Debt ceiling: Market reaction muted

July 25, 2011: 9:26 AM ET
Debt ceiling: Market reaction muted

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NEW YORK (CNNMoney) -- Despite a mad scramble from lawmakers to reach some sort of debt ceiling deal before Asian exchanges opened, market reaction was muted Monday as investors continued to give Washington the benefit of the doubt.

Lawmakers from both political parties said they feared a sharp market reaction when talks between House Speaker John Boehner and President Obama collapsed late Friday.

That fear sparked all manner of meetings, negotiations and partisan sniping in Washington over the weekend. Still, lawmakers made no progress on a deal.

But the Dow Jones industrial average (INDU), S&P 500 (SPX) and Nasdaq (COMP) futures were only modestly lower ahead of the opening bell.

Boehner specifically cited the risk of severe market reaction during a conference call with his Republican colleagues Saturday afternoon. He said a plan was necessary head off a negative reaction.

And White House Chief of Staff Bill Daley -- a former JPMorgan Chase (JPM, Fortune 500) executive -- said Sunday that time was running out.

"We are now getting to a point where markets around the world will question whether the political system in Washington can come together and compromise for the greater good of the country," Daley said Sunday on NBC's "Meet the Press."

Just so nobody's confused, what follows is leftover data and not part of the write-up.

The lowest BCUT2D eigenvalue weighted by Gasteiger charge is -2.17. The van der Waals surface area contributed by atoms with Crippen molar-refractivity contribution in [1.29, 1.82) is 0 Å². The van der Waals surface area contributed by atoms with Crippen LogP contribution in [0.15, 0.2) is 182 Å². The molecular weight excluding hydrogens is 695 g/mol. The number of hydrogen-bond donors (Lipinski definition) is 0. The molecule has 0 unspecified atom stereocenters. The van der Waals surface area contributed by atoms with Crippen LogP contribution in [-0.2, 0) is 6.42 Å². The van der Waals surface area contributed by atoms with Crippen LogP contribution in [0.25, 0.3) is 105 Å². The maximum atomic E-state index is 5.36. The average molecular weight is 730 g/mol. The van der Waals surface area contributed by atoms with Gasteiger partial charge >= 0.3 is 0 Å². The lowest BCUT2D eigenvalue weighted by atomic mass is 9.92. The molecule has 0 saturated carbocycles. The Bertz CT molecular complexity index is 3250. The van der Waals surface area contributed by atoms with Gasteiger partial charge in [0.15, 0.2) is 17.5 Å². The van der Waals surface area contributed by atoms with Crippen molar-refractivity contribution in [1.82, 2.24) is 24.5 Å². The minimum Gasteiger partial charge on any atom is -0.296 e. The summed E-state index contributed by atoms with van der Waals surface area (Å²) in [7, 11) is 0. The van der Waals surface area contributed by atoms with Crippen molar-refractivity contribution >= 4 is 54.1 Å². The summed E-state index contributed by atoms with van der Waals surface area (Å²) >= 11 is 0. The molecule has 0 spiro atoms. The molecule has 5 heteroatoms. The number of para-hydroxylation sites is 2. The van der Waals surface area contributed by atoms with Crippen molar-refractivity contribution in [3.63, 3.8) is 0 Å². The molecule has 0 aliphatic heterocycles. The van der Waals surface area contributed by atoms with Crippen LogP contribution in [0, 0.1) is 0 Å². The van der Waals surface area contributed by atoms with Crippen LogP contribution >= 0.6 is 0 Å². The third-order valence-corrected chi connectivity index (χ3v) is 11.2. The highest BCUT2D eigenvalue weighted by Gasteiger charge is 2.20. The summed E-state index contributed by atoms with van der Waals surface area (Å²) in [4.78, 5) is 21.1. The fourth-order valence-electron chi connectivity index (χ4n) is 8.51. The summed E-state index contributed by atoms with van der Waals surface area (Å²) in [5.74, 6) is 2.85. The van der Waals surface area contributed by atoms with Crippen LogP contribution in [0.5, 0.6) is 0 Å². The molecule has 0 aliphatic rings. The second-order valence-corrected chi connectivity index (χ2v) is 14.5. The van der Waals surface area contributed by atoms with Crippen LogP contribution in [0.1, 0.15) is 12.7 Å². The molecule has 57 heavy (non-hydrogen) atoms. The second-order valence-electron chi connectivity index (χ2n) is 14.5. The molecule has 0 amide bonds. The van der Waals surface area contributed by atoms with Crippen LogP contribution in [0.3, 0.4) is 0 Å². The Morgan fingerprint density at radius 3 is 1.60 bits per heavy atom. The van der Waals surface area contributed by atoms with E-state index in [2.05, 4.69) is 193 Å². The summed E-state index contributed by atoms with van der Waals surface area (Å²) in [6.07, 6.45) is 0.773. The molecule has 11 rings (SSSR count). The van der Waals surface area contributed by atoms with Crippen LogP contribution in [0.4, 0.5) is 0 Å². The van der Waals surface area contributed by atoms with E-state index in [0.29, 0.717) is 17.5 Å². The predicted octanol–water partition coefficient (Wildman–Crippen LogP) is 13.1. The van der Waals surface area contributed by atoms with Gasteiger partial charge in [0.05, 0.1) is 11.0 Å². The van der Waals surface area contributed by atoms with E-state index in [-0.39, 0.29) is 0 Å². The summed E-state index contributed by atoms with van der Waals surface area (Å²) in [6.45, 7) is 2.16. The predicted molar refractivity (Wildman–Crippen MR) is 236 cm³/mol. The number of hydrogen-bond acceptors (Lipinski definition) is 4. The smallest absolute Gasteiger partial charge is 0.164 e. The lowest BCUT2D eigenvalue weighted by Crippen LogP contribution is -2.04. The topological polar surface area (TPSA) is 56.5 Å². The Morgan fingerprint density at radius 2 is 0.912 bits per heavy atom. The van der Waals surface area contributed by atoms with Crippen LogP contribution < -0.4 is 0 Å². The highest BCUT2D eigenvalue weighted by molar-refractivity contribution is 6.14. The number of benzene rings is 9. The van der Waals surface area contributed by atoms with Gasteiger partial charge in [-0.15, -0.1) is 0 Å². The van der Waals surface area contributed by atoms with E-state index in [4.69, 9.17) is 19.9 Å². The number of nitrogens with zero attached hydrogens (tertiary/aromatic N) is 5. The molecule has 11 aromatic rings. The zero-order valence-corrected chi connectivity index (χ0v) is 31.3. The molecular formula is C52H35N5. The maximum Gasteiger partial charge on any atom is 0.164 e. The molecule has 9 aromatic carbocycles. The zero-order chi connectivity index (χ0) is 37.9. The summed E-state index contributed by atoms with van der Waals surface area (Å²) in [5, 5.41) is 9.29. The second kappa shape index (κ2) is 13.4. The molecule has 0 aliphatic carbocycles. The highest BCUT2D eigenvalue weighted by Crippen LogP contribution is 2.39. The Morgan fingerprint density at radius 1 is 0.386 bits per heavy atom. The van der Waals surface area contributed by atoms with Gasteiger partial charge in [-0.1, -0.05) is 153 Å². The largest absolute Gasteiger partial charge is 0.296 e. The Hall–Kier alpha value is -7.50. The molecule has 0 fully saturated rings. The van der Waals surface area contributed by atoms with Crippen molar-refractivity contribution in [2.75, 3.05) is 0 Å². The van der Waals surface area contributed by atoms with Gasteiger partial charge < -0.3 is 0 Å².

It's unclear how markets will react as the deadline to raise the debt ceiling approaches -- mostly because the United States has never been in the position of not paying all its bills.

Experts warn that a failure to raise the debt ceiling in time would -- if not immediately, then soon enough -- send shockwaves through the underpinnings of the financial system that could ripple out to individual investors and consumers.

On Monday, it appears the market is likely to give lawmakers a pass.

Beware the debt ceiling vote

Federal Reserve Chairman Ben Bernanke said the fallout could be "catastrophic" and "self defeating."

"The view is that the U.S. will at some point this week have a deal done," said Manoj Ladwa, a senior trader at ETX Capital. "The markets seem to be holding up relatively well on that expectation."

The lack of severe reaction -- which ran contrary to lawmakers' expectations -- underscores the dangerous nature of the game being played with international capital markets.

If Congress fails to raise the $14.3 trillion debt limit, Americans could face rising interest rates and a declining dollar, among other problems.

"I don't think world markets have fully factored in the severity of a U.S. default," Ladwa said. "It's not just a big deal for the U.S. It has huge implications across the globe as well."  To top of page

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